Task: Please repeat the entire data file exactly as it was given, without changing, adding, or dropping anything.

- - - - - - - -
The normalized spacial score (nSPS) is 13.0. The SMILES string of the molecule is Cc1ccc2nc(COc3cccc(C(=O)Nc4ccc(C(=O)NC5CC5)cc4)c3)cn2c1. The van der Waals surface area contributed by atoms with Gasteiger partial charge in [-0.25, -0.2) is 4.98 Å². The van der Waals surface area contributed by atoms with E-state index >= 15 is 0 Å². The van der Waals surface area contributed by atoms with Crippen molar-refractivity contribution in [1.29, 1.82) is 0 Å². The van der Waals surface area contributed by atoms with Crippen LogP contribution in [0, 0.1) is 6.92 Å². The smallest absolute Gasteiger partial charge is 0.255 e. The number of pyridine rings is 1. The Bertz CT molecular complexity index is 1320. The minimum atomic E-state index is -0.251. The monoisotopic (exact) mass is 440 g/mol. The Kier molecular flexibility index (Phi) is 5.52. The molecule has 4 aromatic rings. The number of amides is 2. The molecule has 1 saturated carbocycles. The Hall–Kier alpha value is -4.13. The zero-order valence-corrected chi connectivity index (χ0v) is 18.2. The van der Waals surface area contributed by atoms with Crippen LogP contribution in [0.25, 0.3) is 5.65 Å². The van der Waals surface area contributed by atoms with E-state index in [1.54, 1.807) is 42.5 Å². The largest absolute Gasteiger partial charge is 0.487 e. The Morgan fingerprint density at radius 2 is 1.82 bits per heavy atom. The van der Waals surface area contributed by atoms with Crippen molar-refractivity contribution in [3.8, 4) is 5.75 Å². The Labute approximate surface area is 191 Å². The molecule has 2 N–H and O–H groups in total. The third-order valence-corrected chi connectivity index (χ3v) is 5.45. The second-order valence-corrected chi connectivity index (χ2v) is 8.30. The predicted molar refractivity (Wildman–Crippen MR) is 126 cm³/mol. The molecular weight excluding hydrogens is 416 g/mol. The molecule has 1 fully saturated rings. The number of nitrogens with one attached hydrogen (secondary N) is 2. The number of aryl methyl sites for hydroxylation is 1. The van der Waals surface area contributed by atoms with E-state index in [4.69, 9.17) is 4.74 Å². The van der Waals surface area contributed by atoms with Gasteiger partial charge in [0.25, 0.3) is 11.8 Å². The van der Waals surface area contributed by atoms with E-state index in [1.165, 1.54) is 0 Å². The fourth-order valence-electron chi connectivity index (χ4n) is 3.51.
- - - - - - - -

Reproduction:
The normalized spacial score (nSPS) is 13.0. The SMILES string of the molecule is Cc1ccc2nc(COc3cccc(C(=O)Nc4ccc(C(=O)NC5CC5)cc4)c3)cn2c1. The van der Waals surface area contributed by atoms with Gasteiger partial charge in [-0.25, -0.2) is 4.98 Å². The van der Waals surface area contributed by atoms with E-state index >= 15 is 0 Å². The van der Waals surface area contributed by atoms with Crippen molar-refractivity contribution in [1.29, 1.82) is 0 Å². The van der Waals surface area contributed by atoms with Crippen LogP contribution in [0, 0.1) is 6.92 Å². The smallest absolute Gasteiger partial charge is 0.255 e. The number of pyridine rings is 1. The Bertz CT molecular complexity index is 1320. The minimum atomic E-state index is -0.251. The monoisotopic (exact) mass is 440 g/mol. The Kier molecular flexibility index (Phi) is 5.52. The molecule has 4 aromatic rings. The number of amides is 2. The molecule has 1 saturated carbocycles. The Hall–Kier alpha value is -4.13. The zero-order valence-corrected chi connectivity index (χ0v) is 18.2. The van der Waals surface area contributed by atoms with Crippen LogP contribution in [0.25, 0.3) is 5.65 Å². The van der Waals surface area contributed by atoms with E-state index in [1.54, 1.807) is 42.5 Å². The largest absolute Gasteiger partial charge is 0.487 e. The Morgan fingerprint density at radius 2 is 1.82 bits per heavy atom. The van der Waals surface area contributed by atoms with Crippen molar-refractivity contribution in [3.8, 4) is 5.75 Å². The Labute approximate surface area is 191 Å². The molecule has 2 N–H and O–H groups in total. The third-order valence-corrected chi connectivity index (χ3v) is 5.45. The second-order valence-corrected chi connectivity index (χ2v) is 8.30. The predicted molar refractivity (Wildman–Crippen MR) is 126 cm³/mol. The molecular weight excluding hydrogens is 416 g/mol. The molecule has 1 fully saturated rings. The number of nitrogens with one attached hydrogen (secondary N) is 2. The number of aryl methyl sites for hydroxylation is 1. The van der Waals surface area contributed by atoms with E-state index in [4.69, 9.17) is 4.74 Å². The van der Waals surface area contributed by atoms with Gasteiger partial charge in [0.25, 0.3) is 11.8 Å². The van der Waals surface area contributed by atoms with E-state index in [1.165, 1.54) is 0 Å². The fourth-order valence-electron chi connectivity index (χ4n) is 3.51.